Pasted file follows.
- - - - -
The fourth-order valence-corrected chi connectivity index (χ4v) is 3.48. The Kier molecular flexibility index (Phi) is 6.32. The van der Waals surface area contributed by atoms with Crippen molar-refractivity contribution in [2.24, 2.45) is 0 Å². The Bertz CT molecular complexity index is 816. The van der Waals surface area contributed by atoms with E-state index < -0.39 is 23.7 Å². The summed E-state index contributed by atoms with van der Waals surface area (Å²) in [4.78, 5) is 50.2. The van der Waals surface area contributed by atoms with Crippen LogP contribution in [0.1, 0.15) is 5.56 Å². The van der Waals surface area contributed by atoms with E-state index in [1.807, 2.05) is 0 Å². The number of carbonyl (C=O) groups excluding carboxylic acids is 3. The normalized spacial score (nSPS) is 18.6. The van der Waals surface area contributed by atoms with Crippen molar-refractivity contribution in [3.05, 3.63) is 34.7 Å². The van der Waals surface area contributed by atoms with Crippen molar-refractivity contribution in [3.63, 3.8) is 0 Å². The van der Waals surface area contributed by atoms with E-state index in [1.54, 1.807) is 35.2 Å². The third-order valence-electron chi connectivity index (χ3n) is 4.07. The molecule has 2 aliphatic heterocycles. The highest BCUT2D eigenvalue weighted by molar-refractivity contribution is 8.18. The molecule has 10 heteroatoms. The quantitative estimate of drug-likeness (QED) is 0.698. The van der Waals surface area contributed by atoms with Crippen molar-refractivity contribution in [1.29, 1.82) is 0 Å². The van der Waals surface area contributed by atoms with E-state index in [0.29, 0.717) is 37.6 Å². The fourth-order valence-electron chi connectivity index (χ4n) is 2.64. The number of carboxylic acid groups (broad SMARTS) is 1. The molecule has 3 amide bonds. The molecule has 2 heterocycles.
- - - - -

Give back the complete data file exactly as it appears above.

The fourth-order valence-corrected chi connectivity index (χ4v) is 3.48. The Kier molecular flexibility index (Phi) is 6.32. The van der Waals surface area contributed by atoms with Crippen molar-refractivity contribution in [2.24, 2.45) is 0 Å². The Bertz CT molecular complexity index is 816. The van der Waals surface area contributed by atoms with E-state index < -0.39 is 23.7 Å². The summed E-state index contributed by atoms with van der Waals surface area (Å²) in [4.78, 5) is 50.2. The van der Waals surface area contributed by atoms with Crippen LogP contribution in [0.1, 0.15) is 5.56 Å². The van der Waals surface area contributed by atoms with E-state index in [1.807, 2.05) is 0 Å². The number of carbonyl (C=O) groups excluding carboxylic acids is 3. The normalized spacial score (nSPS) is 18.6. The van der Waals surface area contributed by atoms with Crippen molar-refractivity contribution in [3.05, 3.63) is 34.7 Å². The van der Waals surface area contributed by atoms with Crippen molar-refractivity contribution in [3.63, 3.8) is 0 Å². The van der Waals surface area contributed by atoms with E-state index in [1.54, 1.807) is 35.2 Å². The third-order valence-electron chi connectivity index (χ3n) is 4.07. The molecule has 2 aliphatic heterocycles. The highest BCUT2D eigenvalue weighted by molar-refractivity contribution is 8.18. The molecule has 10 heteroatoms. The quantitative estimate of drug-likeness (QED) is 0.698. The van der Waals surface area contributed by atoms with Crippen molar-refractivity contribution in [1.29, 1.82) is 0 Å². The van der Waals surface area contributed by atoms with E-state index in [0.29, 0.717) is 37.6 Å². The fourth-order valence-electron chi connectivity index (χ4n) is 2.64. The number of carboxylic acid groups (broad SMARTS) is 1. The molecule has 3 amide bonds. The molecule has 2 heterocycles.